Two Thai vineyard workers have both been fined $1,900 and ordered to pay court costs of $130 each after bringing high-risk pork sausages to New Zealand from Asia, says the Ministry for Primary Industries.

Benjamat Pingwong and Orawan Leekongbab pleaded guilty to one charge each under the Biosecurity Act when they appeared in the Blenheim District Court earlier this month, MPI said.

The pair's offending came to light after they arrived in New Zealand on separate flights directly from Singapore one day apart from each other in October last year.

The court heard that when biosecurity staff checked both women's luggage, they discovered a sealed package labelled 'dried squid', but which actually contained pork sausages as well as dried squid.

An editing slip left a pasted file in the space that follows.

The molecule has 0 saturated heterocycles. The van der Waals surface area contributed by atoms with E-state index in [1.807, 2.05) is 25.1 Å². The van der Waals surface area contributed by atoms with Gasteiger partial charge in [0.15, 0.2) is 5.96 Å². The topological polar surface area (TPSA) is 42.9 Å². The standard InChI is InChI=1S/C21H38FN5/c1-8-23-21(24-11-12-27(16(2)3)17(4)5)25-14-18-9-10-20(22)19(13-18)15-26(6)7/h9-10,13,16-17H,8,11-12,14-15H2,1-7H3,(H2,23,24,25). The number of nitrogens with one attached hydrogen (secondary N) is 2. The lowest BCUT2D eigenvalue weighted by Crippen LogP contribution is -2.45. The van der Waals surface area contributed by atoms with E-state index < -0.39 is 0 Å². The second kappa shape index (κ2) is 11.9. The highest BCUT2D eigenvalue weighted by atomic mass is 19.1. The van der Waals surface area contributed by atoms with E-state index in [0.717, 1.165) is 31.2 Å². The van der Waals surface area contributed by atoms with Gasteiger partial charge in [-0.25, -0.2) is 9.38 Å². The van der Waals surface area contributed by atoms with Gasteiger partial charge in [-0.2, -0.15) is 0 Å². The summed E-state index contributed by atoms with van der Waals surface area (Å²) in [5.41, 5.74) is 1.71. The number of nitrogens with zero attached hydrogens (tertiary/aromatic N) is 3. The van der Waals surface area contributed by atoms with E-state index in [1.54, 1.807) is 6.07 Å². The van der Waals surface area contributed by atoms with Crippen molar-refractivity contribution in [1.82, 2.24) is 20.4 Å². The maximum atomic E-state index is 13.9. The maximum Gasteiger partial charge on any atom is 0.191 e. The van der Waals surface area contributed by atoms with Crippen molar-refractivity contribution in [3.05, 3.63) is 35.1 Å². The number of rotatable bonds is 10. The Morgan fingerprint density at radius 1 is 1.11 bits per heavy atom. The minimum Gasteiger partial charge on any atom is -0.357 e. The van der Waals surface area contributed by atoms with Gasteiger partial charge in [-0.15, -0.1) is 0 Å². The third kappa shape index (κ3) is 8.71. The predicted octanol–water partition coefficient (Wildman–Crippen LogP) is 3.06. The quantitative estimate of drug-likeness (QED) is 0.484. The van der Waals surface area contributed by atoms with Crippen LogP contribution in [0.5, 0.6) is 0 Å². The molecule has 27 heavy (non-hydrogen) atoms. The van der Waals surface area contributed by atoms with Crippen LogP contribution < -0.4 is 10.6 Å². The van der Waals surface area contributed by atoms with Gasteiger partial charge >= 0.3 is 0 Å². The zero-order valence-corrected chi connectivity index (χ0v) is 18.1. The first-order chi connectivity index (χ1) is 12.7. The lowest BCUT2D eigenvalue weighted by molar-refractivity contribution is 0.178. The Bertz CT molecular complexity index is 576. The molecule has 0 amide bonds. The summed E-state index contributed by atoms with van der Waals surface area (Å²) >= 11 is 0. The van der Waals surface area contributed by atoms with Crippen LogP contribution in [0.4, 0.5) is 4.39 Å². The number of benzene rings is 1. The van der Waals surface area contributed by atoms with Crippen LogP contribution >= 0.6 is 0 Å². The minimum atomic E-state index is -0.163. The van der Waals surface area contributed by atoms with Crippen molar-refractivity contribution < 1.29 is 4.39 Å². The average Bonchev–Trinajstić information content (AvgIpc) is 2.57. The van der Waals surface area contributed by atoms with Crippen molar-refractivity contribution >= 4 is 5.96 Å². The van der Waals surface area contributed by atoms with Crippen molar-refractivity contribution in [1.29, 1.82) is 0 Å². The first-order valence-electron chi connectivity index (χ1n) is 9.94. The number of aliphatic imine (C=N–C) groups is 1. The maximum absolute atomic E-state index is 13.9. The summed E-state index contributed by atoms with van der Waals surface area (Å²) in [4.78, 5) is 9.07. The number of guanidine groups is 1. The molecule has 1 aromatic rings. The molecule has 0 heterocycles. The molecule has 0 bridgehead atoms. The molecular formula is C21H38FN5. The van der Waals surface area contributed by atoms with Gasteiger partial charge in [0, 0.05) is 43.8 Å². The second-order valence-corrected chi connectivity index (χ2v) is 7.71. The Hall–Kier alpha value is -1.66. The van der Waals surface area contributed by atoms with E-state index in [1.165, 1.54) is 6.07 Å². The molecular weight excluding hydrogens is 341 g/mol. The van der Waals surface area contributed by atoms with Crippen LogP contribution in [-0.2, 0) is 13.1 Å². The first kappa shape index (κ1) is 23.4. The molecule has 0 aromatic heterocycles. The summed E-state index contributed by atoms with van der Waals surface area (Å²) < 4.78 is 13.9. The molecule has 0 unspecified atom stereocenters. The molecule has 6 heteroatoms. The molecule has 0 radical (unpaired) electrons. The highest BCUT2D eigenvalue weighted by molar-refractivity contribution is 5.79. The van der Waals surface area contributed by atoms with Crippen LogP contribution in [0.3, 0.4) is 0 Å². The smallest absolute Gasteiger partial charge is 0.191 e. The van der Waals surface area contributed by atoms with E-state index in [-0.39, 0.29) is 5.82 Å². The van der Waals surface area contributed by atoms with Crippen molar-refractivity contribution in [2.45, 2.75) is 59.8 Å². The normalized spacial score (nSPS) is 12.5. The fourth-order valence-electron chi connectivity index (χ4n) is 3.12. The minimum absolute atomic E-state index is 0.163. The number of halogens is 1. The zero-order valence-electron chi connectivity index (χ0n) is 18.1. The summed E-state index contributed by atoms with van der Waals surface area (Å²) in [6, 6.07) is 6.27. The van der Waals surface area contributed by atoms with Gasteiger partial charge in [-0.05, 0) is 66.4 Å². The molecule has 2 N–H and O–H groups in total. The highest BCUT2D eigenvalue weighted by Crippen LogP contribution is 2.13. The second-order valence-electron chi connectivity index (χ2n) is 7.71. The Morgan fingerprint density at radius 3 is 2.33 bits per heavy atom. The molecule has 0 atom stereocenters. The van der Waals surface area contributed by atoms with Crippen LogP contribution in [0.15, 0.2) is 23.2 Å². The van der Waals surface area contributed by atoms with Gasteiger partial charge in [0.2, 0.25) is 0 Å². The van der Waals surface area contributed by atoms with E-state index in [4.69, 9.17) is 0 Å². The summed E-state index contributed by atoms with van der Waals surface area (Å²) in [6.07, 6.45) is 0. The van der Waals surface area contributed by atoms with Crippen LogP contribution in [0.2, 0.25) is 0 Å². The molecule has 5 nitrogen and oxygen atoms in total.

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The women denied knowledge of the hidden sausages and both blamed their mothers for putting the product into the same packet as the dried squid.

MPI compliance investigations manager Gary Orr said this sort of offending was very serious.

"You can't underestimate the risk posed by bringing prohibited food stuffs into New Zealand," Orr said.

"We're a nation that relies heavily, in an economic sense, on our primary industries, so the introduction of any invasive pests and diseases through the importation of risk goods makes us particularly vulnerable.

"Pork is prohibited from entry into New Zealand and is considered especially risky due to the prevalence of foot-and-mouth disease in Thailand," he said.

"Biosecurity breaches have huge impacts on the country as a whole and have the potential to have a serious impact on our international reputation as well."

Two Thai vineyard workers have both been fined $1,900 and ordered to pay court costs of $130